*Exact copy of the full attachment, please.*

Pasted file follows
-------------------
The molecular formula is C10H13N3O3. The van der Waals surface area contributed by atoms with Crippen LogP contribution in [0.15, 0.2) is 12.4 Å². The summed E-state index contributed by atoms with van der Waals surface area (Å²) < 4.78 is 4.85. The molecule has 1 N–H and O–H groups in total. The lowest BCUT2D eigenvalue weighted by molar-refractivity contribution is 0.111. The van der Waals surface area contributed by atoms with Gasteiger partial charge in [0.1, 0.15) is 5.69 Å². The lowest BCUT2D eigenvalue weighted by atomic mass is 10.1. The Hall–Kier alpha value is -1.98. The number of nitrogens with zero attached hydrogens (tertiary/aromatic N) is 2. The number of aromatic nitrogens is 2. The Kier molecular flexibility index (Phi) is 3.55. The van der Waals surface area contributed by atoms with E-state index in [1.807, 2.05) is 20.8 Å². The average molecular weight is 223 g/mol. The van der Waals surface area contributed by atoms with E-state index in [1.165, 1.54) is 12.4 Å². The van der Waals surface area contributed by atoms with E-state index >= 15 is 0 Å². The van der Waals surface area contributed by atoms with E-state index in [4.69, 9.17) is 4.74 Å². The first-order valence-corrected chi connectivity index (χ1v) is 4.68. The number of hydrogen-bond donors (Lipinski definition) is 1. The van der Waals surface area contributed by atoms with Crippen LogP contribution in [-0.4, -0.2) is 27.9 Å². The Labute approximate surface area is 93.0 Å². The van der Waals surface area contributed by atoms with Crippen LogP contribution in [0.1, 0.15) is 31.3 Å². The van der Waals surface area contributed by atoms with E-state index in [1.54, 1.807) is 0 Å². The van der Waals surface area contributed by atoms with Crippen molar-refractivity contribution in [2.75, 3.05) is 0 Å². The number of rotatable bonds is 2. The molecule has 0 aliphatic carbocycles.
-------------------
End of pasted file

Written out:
The molecular formula is C10H13N3O3. The van der Waals surface area contributed by atoms with Crippen LogP contribution in [0.15, 0.2) is 12.4 Å². The summed E-state index contributed by atoms with van der Waals surface area (Å²) < 4.78 is 4.85. The molecule has 1 N–H and O–H groups in total. The lowest BCUT2D eigenvalue weighted by molar-refractivity contribution is 0.111. The van der Waals surface area contributed by atoms with Gasteiger partial charge in [0.1, 0.15) is 5.69 Å². The lowest BCUT2D eigenvalue weighted by atomic mass is 10.1. The Hall–Kier alpha value is -1.98. The number of nitrogens with zero attached hydrogens (tertiary/aromatic N) is 2. The number of aromatic nitrogens is 2. The Kier molecular flexibility index (Phi) is 3.55. The van der Waals surface area contributed by atoms with E-state index in [1.807, 2.05) is 20.8 Å². The average molecular weight is 223 g/mol. The van der Waals surface area contributed by atoms with E-state index in [1.165, 1.54) is 12.4 Å². The van der Waals surface area contributed by atoms with E-state index >= 15 is 0 Å². The van der Waals surface area contributed by atoms with E-state index in [4.69, 9.17) is 4.74 Å². The first-order valence-corrected chi connectivity index (χ1v) is 4.68. The number of hydrogen-bond donors (Lipinski definition) is 1. The van der Waals surface area contributed by atoms with Crippen LogP contribution in [-0.4, -0.2) is 27.9 Å². The Labute approximate surface area is 93.0 Å². The van der Waals surface area contributed by atoms with Crippen LogP contribution in [0.1, 0.15) is 31.3 Å². The van der Waals surface area contributed by atoms with E-state index in [1.54, 1.807) is 0 Å². The van der Waals surface area contributed by atoms with Crippen molar-refractivity contribution in [2.75, 3.05) is 0 Å². The number of rotatable bonds is 2. The molecule has 0 aliphatic carbocycles.